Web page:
How I Fix Underexposed Images

We have all done it. It doesn't matter how long you have been a photographer; at some point, you will take the perfect shot, but the flash will not fire, you will have slipped and moved the shutter speed, or any manner of blunders. Here is how I fix them.

Thankfully, as a studio photographer, this doesn't happen anywhere near as often as it used to when I worked in the wedding world. Nevertheless, there are instances where you quickly take two frames, and the second is better than the first, but the flash hadn't fully recycled when you hit the trigger. This was the case in the image I chose for this particular video.

Thankfully, raw files are incredibly versatile, and although it's not as simple as bumping up the exposure, this video shows a relatively quick way to make the image appear as originally intended. 

The image that I chose for this video has a really good mix of issues to tackle. The oranges in the wood replicate issues that you can have with skin tones, while the mixed color temperature offers a nice challenge to the camera's sensor. The image was taken on a 12-year-old camera, and in spite of this, I still manage to produce a usable image from a very muddy raw file. Some of the tricks used here include sparse use of the HSL, sharpening, and a fair bit of dodging and burning.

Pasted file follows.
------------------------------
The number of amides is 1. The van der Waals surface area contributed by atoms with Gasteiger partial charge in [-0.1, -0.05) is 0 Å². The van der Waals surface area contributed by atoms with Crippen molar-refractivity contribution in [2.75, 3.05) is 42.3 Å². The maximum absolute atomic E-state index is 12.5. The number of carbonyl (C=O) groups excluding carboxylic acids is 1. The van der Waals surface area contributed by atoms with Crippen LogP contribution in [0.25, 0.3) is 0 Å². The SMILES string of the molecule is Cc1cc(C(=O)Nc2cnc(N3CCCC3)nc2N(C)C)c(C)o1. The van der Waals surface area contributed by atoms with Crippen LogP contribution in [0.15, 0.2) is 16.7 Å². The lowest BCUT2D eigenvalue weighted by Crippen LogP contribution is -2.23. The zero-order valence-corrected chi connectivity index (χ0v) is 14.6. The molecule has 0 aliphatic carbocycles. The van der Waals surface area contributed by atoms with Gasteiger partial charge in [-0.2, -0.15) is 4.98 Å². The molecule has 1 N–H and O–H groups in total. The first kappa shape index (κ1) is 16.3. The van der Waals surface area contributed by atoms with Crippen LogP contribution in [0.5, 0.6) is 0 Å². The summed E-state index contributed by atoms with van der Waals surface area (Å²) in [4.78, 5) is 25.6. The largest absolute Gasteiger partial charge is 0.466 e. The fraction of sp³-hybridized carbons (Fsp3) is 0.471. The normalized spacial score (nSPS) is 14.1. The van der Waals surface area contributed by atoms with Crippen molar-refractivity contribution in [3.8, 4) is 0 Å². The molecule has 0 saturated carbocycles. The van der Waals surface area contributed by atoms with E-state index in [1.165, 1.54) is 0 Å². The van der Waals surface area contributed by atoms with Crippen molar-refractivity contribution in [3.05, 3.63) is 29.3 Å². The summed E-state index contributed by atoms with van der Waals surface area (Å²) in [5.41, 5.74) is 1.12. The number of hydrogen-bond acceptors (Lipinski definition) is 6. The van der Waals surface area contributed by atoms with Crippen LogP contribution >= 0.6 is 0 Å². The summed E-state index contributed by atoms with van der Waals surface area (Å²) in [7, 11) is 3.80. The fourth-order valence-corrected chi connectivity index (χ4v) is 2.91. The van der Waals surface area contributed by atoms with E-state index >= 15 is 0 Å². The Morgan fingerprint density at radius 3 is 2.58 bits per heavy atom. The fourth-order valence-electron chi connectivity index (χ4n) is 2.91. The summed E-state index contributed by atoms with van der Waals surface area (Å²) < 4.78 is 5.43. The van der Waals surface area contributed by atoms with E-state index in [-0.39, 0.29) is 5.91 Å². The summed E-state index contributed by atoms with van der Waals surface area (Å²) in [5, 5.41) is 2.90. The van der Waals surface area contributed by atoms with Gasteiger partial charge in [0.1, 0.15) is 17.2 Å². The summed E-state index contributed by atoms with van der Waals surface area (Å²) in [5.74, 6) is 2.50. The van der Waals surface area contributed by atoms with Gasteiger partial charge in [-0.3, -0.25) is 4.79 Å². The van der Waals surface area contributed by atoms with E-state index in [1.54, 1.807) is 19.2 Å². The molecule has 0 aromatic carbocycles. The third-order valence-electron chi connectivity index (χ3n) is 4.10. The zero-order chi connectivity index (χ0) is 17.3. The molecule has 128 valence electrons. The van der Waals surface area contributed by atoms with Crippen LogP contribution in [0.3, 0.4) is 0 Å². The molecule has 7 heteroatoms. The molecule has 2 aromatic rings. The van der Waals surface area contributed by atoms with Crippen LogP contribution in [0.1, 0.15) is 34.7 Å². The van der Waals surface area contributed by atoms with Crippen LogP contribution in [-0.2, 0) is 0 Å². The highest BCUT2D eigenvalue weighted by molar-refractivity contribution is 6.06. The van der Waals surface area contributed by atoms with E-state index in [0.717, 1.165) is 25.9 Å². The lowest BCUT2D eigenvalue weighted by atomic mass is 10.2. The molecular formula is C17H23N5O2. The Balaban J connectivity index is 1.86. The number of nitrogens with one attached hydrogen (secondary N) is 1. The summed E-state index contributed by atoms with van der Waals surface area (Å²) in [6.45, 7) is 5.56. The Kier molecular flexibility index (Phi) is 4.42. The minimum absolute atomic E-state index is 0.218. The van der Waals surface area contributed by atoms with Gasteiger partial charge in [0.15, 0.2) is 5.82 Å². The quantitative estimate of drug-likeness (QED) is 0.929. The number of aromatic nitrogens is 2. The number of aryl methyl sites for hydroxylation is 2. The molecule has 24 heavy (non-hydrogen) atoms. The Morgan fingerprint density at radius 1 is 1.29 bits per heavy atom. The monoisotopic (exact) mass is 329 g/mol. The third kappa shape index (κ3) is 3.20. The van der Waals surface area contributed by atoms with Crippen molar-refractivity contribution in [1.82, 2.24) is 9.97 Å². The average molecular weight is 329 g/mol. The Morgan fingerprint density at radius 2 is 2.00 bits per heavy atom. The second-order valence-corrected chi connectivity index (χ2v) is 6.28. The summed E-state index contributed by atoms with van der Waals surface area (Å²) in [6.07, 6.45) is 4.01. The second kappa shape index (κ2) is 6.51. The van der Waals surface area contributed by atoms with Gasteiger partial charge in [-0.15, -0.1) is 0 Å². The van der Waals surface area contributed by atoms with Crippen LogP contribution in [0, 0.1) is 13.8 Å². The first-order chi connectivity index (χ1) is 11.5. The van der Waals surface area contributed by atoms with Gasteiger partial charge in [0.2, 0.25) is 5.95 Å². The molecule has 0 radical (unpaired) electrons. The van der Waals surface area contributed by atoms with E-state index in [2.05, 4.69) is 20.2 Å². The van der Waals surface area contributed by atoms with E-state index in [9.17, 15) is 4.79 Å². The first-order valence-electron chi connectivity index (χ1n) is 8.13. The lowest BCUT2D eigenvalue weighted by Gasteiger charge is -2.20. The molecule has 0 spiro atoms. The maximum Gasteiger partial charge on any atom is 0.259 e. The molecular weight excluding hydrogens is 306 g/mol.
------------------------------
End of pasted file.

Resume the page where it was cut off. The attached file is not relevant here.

How do you tackle salvaging underexposed images?

Log in or register to post comments

3 Comments

Deleted Account's picture

Shot 4 frames of a waterfall on the weekend; the first three had motion blur, but the fourth was pin sharp; just a shame the right third of the file was corrupted.

Nitin Chandra's picture

There is a simpler solution...Don't under-expose :)

Cornelius Mouzenidis's picture

Tbh, I hate fixing underexposed images because I seem to never find the right balance. I use Photoworks to do so, but it's much better to shoot with right exposure first, haha.